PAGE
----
“Keep the Sabbath Holy”, was always the watchword on the farms of Dartmoor, which meant no work whatsoever and to ignore this warning was to invite the wrath of the Lord. Even more strictly observed was the tradition that no earth should be so much as scratched on Good Friday for to do so would assuredly mean the failure of any crop which was planted in such ground. Throughout the Westcountry many farmers observed this tradition and Dartmoor was no exception to the rule, well almost …
Just to the west of Lustleigh Cleave is the small Peck Farm, and belonging to this is Peck Pits and for centuries it was believed that the flooded and larger pit was bottomless. Indeed it was said that the waters were so deep they lapped the shores of Hades itself. One particular year, centuries ago, the spring ploughing was late due to a hard winter. This meant that all the moorland farms were frantically trying to plough and plant their fields in order to have a good crop. One particular farm was way behind in its soil preparations, so much so that the poor ploughman was working every hour of the day and a few of the night just in order to catch up. His plough team would spend all the daylight hours tramping up and down the fields, dragging the heavy plough behind them. Very often as dusk began to drawn its mantle around the moor the clanking of their horse brasses could be heard relentlessly drawing the knife sharp plough. After several days of such hard toil the poor old ploughman had virtually finished his task of preparing the fields, there was just one final field to plough. As he lead his weary team back down the narrow lane that lead to the farm his mind was in a turmoil. He would so dearly love to finish that last field but tomorrow was Good Friday and the ploughman knew only too well what the consequences would be. Throughout the night he tossed and turned in his bed, on waking he looked from his cottage window and saw the gathering of the clouds to the southwest. He knew only too well that this was a sign that rain was on its way and once it came that final field would never get ploughed. So, the decision was made for him, he must harness his team and get those furrows cut even though it was Good Friday. As the ploughteam was led down the lane the neighbours looked on in horror and slowly shook their knowing heads. The ploughman did his best to avoid their stares for he knew only too well what was going through their minds.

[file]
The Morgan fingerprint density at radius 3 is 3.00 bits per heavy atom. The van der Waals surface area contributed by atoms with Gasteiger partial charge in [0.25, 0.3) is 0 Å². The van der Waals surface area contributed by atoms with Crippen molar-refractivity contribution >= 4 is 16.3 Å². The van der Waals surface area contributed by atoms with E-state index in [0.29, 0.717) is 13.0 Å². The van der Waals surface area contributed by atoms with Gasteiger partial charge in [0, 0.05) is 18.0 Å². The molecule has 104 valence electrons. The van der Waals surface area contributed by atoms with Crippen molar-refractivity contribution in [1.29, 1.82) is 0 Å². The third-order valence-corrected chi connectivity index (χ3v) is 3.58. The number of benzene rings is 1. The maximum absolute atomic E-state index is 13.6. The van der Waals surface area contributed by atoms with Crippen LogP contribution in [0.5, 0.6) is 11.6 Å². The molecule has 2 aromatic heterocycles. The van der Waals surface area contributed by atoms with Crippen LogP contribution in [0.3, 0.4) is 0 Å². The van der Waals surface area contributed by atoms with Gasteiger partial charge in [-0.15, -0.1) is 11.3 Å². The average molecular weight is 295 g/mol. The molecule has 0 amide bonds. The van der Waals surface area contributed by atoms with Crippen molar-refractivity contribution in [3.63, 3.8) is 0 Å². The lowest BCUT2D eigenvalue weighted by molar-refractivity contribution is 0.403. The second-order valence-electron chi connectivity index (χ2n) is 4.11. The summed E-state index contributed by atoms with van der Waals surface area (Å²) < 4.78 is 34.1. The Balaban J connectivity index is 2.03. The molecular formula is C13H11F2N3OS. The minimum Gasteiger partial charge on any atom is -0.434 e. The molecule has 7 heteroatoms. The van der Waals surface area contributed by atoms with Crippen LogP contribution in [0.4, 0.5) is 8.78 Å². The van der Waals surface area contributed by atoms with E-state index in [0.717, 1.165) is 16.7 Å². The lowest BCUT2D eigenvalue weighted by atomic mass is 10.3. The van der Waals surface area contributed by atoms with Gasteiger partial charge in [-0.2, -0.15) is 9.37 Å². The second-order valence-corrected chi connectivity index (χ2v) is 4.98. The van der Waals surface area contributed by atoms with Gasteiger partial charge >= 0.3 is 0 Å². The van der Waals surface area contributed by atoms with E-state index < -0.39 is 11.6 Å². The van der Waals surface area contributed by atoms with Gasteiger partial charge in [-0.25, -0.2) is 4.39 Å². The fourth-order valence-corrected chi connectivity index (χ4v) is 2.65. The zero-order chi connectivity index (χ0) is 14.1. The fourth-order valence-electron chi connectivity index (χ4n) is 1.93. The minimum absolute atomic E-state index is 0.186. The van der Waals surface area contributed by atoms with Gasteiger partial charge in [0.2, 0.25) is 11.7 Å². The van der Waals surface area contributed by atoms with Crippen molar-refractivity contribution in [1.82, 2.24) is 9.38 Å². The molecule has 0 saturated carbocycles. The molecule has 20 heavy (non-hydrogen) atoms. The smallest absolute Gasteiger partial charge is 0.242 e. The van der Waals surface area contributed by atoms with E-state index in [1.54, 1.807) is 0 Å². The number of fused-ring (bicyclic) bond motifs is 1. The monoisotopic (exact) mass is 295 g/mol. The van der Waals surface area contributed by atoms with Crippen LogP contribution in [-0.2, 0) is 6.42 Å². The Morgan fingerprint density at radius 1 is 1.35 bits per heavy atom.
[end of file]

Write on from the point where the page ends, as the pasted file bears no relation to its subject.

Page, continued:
The heavy clip, clop of the horses’ hooves was the last ever heard of the ploughman’s team and him leading them down the lane was the final sighting of both man and beasts. Those that knew said that the bottomless Peck Pits had swallowed them up and washed them down to hell for breaking the sanctity of Good Friday. To this day if on the night of Good Friday you stand by Peck Pits you can see the ghostly apparition of a ploughman and his team plodding up and down the field. The spectral plough cutting deep furrows into the mist covered field as the feint clanking of the horse brasses echoes out over the valley. A lesson to all who should dare scratch the earth on Good Friday.
In fact Peck Pits are the remains of some old mining works and like Crazywell Pool are not bottomless chasms filled with water. Crossing, 1990, p.291 notes how, “Not far from Hunters Tor is Peck Farm, a name borne by some old mining remains nearby, these being usually known as Peck Pits“. In 1902, Woodward explains in the Geological Journal, p.398 how, “… is known as Peck Pits and is referred to by a native as a “ghastly place”. The disturbance of the material, probably by old tin streamers, reveals a considerable depth, some 20ft or more, of gravel … “. Apparently there was a record of a long abandoned mine at Peck Pits in 1822 where it was suggested it comprised of a series of shallow pits. But it interesting to see that the pits were being described by the locals as a, “ghastly place”, could this be because it is a ghostly place?
Crossing, W. 1990 Crossing’s Guide to Dartmoor, Peninsula Press, Newton Abbot.
Woodward, H. 1902 Geological Magazine, Cambridge University Press, Cambridge